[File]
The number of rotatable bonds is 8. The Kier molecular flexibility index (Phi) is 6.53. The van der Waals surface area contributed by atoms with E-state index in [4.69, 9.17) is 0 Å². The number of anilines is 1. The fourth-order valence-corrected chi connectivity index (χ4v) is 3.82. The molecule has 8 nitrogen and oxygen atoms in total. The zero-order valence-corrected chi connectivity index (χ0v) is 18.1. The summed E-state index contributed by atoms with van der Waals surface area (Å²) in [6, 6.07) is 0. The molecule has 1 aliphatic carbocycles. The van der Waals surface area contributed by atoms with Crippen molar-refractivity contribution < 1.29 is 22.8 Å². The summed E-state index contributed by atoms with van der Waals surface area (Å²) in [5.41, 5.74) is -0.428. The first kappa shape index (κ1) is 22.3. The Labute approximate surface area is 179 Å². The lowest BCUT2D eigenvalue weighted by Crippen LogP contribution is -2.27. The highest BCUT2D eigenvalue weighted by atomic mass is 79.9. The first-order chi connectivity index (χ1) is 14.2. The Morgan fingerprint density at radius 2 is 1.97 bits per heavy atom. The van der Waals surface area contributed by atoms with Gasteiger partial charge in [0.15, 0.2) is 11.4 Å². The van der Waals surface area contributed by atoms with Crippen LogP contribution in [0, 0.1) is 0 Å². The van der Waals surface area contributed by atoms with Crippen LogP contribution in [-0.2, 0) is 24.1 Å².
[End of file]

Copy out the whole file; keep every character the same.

The number of rotatable bonds is 8. The Kier molecular flexibility index (Phi) is 6.53. The van der Waals surface area contributed by atoms with E-state index in [4.69, 9.17) is 0 Å². The number of anilines is 1. The fourth-order valence-corrected chi connectivity index (χ4v) is 3.82. The molecule has 8 nitrogen and oxygen atoms in total. The zero-order valence-corrected chi connectivity index (χ0v) is 18.1. The summed E-state index contributed by atoms with van der Waals surface area (Å²) in [6, 6.07) is 0. The molecule has 1 aliphatic carbocycles. The van der Waals surface area contributed by atoms with Crippen molar-refractivity contribution < 1.29 is 22.8 Å². The summed E-state index contributed by atoms with van der Waals surface area (Å²) in [5.41, 5.74) is -0.428. The first kappa shape index (κ1) is 22.3. The Labute approximate surface area is 179 Å². The lowest BCUT2D eigenvalue weighted by Crippen LogP contribution is -2.27. The highest BCUT2D eigenvalue weighted by atomic mass is 79.9. The first-order chi connectivity index (χ1) is 14.2. The Morgan fingerprint density at radius 2 is 1.97 bits per heavy atom. The van der Waals surface area contributed by atoms with Gasteiger partial charge in [0.15, 0.2) is 11.4 Å². The van der Waals surface area contributed by atoms with Crippen LogP contribution in [0, 0.1) is 0 Å². The van der Waals surface area contributed by atoms with Crippen LogP contribution in [-0.2, 0) is 24.1 Å².